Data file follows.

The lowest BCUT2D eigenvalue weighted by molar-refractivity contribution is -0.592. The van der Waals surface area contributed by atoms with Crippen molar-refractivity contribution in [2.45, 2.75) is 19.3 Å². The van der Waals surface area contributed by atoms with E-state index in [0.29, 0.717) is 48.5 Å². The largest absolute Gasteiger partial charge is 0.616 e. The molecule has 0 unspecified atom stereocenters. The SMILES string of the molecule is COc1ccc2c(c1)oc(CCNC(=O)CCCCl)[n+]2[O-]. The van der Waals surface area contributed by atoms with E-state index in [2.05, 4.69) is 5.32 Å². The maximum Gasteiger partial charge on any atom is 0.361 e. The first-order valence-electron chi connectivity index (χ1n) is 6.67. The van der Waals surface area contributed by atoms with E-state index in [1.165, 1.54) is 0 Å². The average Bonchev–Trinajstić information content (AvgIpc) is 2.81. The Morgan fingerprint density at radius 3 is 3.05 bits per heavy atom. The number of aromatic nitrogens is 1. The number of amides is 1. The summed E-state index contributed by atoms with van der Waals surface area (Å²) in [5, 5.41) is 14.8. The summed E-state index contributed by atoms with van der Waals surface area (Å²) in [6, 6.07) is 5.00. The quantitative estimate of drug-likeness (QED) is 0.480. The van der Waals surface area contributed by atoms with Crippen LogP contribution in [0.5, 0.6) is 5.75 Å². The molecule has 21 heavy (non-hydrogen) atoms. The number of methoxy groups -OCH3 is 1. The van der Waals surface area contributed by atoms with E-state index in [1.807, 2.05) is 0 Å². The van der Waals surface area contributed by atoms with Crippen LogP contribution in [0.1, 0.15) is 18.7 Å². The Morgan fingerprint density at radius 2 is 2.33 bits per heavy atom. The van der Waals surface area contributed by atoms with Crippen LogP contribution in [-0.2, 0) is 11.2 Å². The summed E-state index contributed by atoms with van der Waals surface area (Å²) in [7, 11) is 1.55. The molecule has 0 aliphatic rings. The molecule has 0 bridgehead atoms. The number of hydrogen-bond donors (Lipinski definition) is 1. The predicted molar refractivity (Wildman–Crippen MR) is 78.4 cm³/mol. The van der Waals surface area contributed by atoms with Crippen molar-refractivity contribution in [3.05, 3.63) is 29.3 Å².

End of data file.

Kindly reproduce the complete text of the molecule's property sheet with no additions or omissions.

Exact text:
The lowest BCUT2D eigenvalue weighted by molar-refractivity contribution is -0.592. The van der Waals surface area contributed by atoms with Crippen molar-refractivity contribution in [2.45, 2.75) is 19.3 Å². The van der Waals surface area contributed by atoms with E-state index in [0.29, 0.717) is 48.5 Å². The largest absolute Gasteiger partial charge is 0.616 e. The molecule has 0 unspecified atom stereocenters. The SMILES string of the molecule is COc1ccc2c(c1)oc(CCNC(=O)CCCCl)[n+]2[O-]. The van der Waals surface area contributed by atoms with E-state index in [2.05, 4.69) is 5.32 Å². The maximum Gasteiger partial charge on any atom is 0.361 e. The first-order valence-electron chi connectivity index (χ1n) is 6.67. The van der Waals surface area contributed by atoms with E-state index in [1.165, 1.54) is 0 Å². The average Bonchev–Trinajstić information content (AvgIpc) is 2.81. The Morgan fingerprint density at radius 3 is 3.05 bits per heavy atom. The number of aromatic nitrogens is 1. The number of amides is 1. The summed E-state index contributed by atoms with van der Waals surface area (Å²) in [5, 5.41) is 14.8. The summed E-state index contributed by atoms with van der Waals surface area (Å²) in [6, 6.07) is 5.00. The quantitative estimate of drug-likeness (QED) is 0.480. The van der Waals surface area contributed by atoms with Crippen LogP contribution in [0.5, 0.6) is 5.75 Å². The molecule has 21 heavy (non-hydrogen) atoms. The number of methoxy groups -OCH3 is 1. The van der Waals surface area contributed by atoms with E-state index in [1.807, 2.05) is 0 Å². The van der Waals surface area contributed by atoms with Crippen LogP contribution in [0.1, 0.15) is 18.7 Å². The Morgan fingerprint density at radius 2 is 2.33 bits per heavy atom. The van der Waals surface area contributed by atoms with Crippen LogP contribution in [-0.2, 0) is 11.2 Å². The summed E-state index contributed by atoms with van der Waals surface area (Å²) in [7, 11) is 1.55. The molecule has 0 aliphatic rings. The molecule has 0 bridgehead atoms. The number of hydrogen-bond donors (Lipinski definition) is 1. The predicted molar refractivity (Wildman–Crippen MR) is 78.4 cm³/mol. The van der Waals surface area contributed by atoms with Crippen molar-refractivity contribution in [3.05, 3.63) is 29.3 Å².